Mythologies of Self

REGARDLESS 1
REGARDLESS 1

oil on paper, 15x22”

REGARDLESS 2
REGARDLESS 2

oil on paper, 15x22”

REGARDLESS 3
REGARDLESS 3

oil on paper, 15x22”

REGARDLESS 4
REGARDLESS 4

oil on paper, 15x22”

REGARDLESS 5
REGARDLESS 5

oil on paper, 15x22”

REGARDLESS 6
REGARDLESS 6

oil on canvas, 28x20”

UNFINISHED 1
UNFINISHED 1

pen & ink (digital print), 17x22"

UNFINISHED 2
UNFINISHED 2

pen & ink with chalk on paper, 22x15”

UNIFINISHED 3
UNIFINISHED 3

pen & ink with chalk on paper, 22x15”

UNFINISHED 4
UNFINISHED 4

pen & ink with chalk on paper, 22x15”

RED INFLECTION 1
RED INFLECTION 1

chalk on Ingres paper, 19x12"

RED INFLECTION 2
RED INFLECTION 2

chalk on Ingres paper, 19x12"

RED INFLECTION 3
RED INFLECTION 3

chalk on Ingres paper, 19x12"

FIGURE OF SPEECH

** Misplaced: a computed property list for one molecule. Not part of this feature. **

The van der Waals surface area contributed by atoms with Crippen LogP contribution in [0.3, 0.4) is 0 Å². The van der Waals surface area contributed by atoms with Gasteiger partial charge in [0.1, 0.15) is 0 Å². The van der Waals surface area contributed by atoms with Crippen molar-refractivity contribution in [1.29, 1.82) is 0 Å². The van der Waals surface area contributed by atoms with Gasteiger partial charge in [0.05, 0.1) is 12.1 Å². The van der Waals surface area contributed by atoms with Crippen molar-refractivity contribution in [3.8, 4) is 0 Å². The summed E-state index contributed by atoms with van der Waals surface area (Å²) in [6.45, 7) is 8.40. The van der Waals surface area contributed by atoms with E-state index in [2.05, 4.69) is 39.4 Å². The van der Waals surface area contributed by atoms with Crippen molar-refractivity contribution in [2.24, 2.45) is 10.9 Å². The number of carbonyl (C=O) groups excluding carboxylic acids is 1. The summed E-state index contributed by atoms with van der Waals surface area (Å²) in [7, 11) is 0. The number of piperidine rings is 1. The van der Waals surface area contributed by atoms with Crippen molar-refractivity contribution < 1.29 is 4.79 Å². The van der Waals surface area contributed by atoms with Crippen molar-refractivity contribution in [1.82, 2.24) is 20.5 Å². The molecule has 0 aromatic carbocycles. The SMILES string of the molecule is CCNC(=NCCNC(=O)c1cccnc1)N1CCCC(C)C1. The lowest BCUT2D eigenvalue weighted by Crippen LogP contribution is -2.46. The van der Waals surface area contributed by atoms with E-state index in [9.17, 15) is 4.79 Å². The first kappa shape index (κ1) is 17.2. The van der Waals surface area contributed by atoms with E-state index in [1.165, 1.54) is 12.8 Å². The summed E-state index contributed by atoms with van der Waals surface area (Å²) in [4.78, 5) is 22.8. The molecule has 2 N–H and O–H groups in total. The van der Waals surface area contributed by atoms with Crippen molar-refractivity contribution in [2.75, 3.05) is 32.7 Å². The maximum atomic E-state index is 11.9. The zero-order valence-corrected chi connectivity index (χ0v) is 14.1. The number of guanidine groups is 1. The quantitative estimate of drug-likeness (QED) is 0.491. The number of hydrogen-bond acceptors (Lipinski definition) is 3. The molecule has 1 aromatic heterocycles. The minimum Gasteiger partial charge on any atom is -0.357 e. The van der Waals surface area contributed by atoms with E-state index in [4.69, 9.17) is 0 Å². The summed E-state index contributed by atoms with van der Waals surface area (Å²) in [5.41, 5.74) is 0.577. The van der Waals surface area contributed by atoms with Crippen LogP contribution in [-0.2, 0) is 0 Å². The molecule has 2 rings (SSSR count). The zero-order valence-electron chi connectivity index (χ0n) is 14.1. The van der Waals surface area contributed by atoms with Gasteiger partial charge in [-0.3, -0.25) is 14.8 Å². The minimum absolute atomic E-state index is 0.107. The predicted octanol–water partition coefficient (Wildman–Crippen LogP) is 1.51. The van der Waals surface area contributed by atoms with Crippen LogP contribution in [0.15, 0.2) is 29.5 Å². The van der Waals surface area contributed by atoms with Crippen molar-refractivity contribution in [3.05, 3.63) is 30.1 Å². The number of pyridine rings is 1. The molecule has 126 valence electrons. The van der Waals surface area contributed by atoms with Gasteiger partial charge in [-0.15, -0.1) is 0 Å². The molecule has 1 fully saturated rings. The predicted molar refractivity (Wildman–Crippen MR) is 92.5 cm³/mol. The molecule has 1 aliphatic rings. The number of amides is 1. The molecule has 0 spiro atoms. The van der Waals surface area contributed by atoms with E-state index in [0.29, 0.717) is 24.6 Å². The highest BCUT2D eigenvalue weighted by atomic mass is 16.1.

FIGURE OF SPEECH

pencil on paper, 12x12"

INAMORATA 1
INAMORATA 1

pen & ink on paper, 15x22"

INAMORATA 2
INAMORATA 2

pen & ink on paper, 15x22"

SELF PORTRAIT
SELF PORTRAIT

monotype print, 19x26"

ELISE
ELISE

acrylic on paper, 21x15"

The philosopher Wittgenstein insisted that some things cannot be said, but they
can be shown.

 

The self is a myth of that kind.

 

It’s what I’m looking for when I draw a portrait.

 

A friend once sent me a text message asking herself: “Who am I? Where am I? What the fuck am I doing with my life? Argh.”

 

I was drawing a series of portraits of her at the time.

 

I don’t know what she sees in the portraits, but I’m still drawing her mythic face.